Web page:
Excerpts from Politics and the English Language (attached .pdf):

"A scrupulous writer, in every sentence that he writes, will ask himself at least four questions, thus:
1.
2.
3.
4.
What am I trying to say?
What words will express it?
What image or idiom will make it clearer?
Is this image fresh enough to have an effect?
And he will probably ask himself two more:
1. Could I put it more shortly?
2. Have I said anything that is avoidably ugly?"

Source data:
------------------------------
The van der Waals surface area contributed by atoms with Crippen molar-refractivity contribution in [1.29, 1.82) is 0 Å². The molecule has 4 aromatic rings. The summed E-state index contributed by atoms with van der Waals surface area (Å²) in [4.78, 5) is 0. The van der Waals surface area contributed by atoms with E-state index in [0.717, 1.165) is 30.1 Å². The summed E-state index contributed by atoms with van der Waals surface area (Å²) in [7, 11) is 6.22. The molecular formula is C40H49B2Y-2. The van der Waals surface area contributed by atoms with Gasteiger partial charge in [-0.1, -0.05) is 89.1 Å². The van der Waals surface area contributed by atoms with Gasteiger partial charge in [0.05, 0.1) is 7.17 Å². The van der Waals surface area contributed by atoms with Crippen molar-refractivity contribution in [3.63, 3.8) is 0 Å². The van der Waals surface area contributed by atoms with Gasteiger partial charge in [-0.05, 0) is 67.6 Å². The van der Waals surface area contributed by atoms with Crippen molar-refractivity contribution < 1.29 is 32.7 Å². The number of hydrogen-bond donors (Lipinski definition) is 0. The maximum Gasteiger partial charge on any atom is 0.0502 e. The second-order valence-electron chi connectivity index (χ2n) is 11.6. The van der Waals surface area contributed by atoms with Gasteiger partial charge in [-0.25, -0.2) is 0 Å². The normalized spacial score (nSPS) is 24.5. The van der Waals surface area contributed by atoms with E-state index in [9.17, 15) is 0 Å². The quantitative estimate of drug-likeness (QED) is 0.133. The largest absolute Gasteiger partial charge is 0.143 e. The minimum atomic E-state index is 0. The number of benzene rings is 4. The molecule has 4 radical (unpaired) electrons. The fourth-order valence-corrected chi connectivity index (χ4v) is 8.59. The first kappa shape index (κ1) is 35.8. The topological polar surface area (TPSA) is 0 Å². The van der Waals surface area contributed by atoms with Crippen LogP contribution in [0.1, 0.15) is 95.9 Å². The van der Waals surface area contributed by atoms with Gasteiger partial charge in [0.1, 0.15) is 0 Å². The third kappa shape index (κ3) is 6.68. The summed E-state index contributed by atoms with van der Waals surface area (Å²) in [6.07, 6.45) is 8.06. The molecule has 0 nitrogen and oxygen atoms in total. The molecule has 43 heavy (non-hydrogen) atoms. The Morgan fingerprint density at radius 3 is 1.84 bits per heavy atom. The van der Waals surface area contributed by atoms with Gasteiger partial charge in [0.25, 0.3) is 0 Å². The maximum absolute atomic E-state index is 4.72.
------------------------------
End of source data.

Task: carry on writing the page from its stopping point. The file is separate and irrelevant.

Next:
"I think the following rules will cover most cases:
1. Never use a metaphor, simile, or other figure of speech which you are used to seeing in print.
2. Never use a long word where a short one will do.
3. If it is possible to cut a word out, always cut it out.
4. Never use the passive where you can use the active.
5. Never use a foreign phrase, a scientific word, or a jargon word if you can think of an everyday English equivalent.
6. Break any of these rules sooner than say anything outright barbarous."

Download PDF